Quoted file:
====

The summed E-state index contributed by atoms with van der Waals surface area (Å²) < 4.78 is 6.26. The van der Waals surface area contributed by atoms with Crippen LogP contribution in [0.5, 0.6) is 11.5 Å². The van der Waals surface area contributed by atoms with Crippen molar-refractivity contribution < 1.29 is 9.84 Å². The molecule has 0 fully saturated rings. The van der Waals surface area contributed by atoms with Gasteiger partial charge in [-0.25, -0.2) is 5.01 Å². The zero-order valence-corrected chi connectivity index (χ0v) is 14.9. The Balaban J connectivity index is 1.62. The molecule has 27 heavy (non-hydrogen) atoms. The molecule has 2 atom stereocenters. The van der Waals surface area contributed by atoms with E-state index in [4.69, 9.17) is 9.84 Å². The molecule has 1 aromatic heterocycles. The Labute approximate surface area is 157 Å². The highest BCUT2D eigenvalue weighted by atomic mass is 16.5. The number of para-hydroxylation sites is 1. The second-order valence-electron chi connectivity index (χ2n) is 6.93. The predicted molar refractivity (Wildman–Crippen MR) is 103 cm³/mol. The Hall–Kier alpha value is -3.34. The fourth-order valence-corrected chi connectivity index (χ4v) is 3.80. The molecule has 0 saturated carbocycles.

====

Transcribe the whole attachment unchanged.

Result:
The summed E-state index contributed by atoms with van der Waals surface area (Å²) < 4.78 is 6.26. The van der Waals surface area contributed by atoms with Crippen LogP contribution in [0.5, 0.6) is 11.5 Å². The van der Waals surface area contributed by atoms with Crippen molar-refractivity contribution < 1.29 is 9.84 Å². The molecule has 0 fully saturated rings. The van der Waals surface area contributed by atoms with Gasteiger partial charge in [-0.25, -0.2) is 5.01 Å². The zero-order valence-corrected chi connectivity index (χ0v) is 14.9. The Balaban J connectivity index is 1.62. The molecule has 27 heavy (non-hydrogen) atoms. The molecule has 2 atom stereocenters. The van der Waals surface area contributed by atoms with E-state index in [4.69, 9.17) is 9.84 Å². The molecule has 1 aromatic heterocycles. The Labute approximate surface area is 157 Å². The highest BCUT2D eigenvalue weighted by atomic mass is 16.5. The number of para-hydroxylation sites is 1. The second-order valence-electron chi connectivity index (χ2n) is 6.93. The predicted molar refractivity (Wildman–Crippen MR) is 103 cm³/mol. The Hall–Kier alpha value is -3.34. The fourth-order valence-corrected chi connectivity index (χ4v) is 3.80. The molecule has 0 saturated carbocycles.